North Korea’s No. 2 Official to Visit Indonesia, Singapore

North Korea’s second-highest ranking official will travel to Indonesia and Singapore in what may be an effort by the totalitarian regime to seek support and guidance in improving its impoverished economy.

Kim Yong Nam, President of the Supreme People’s Assembly, will visit Indonesia at the invitation of President Susilo Bambang Yudhoyono from May 13 until May 16, Yudhoyono’s office said today in an e-mailed statement. Kim will also go to Singapore, the official Korean Central News Agency said yesterday, becoming the most high-profile official to travel overseas since Kim Jong Un took over as leader in December.

North Korea’s isolation has deepened since the United Nations expanded sanctions and the U.S. scrapped a food aid deal in response to last month’s failed rocket launch. With an economy one-fortieth the size of South Korea’s, the government may use Kim Yong Nam’s trip to learn more about Singapore and Indonesia’s development, said analysts including Cho Bong Hyun.

“Kim is the diplomatic face of the country and his visit may be a way for the North to make arrangements for its officials to study these two countries’ economic policies,” said Cho, a researcher at the IBK Economic Research Institute in Seoul.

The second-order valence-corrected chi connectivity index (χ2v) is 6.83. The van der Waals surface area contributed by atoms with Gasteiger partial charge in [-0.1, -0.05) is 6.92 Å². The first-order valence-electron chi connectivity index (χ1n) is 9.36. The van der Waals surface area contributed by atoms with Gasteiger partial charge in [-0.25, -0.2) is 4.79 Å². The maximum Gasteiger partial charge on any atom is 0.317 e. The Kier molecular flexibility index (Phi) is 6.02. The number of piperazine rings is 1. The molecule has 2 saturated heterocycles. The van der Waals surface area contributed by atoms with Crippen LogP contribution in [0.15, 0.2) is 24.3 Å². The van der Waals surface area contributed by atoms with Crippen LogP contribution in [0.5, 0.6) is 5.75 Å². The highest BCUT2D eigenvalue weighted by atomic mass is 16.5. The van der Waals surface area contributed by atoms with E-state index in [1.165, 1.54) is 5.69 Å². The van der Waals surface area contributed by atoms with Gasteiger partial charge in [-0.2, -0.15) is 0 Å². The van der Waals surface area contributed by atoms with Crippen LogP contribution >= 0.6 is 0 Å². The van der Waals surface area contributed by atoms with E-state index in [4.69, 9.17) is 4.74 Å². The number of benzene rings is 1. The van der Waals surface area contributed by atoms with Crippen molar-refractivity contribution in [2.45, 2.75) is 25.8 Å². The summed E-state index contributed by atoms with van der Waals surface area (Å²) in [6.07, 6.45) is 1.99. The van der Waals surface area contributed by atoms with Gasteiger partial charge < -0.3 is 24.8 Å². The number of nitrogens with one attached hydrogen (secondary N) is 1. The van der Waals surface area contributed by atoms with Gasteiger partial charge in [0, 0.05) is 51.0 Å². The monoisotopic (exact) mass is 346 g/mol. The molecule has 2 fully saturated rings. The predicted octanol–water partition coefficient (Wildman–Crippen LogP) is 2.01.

Singapore is North Korea’s third-largest trading partner after China and South Korea, according to the U.S. State Department.

“North Korea has been trying to arrange educational exchange programs with the Singaporean government on finance, international law and ways to attract foreign investment,” Cho added. “Indonesia’s economic strong suit is using its national resources and North Korea can definitely learn from them.”

North Korea has become a magnet for Chinese enterprises thanks to its mineral reserves valued at more than $6 trillion, according to South Korean state-owned mining company Korea Resources Corp. Of the 138 Chinese enterprises registered as doing business in North Korea in 2010, 41 percent extract coal, iron, zinc, nickel, gold and other minerals, according to the U.S. Korea Institute at Johns Hopkins University.

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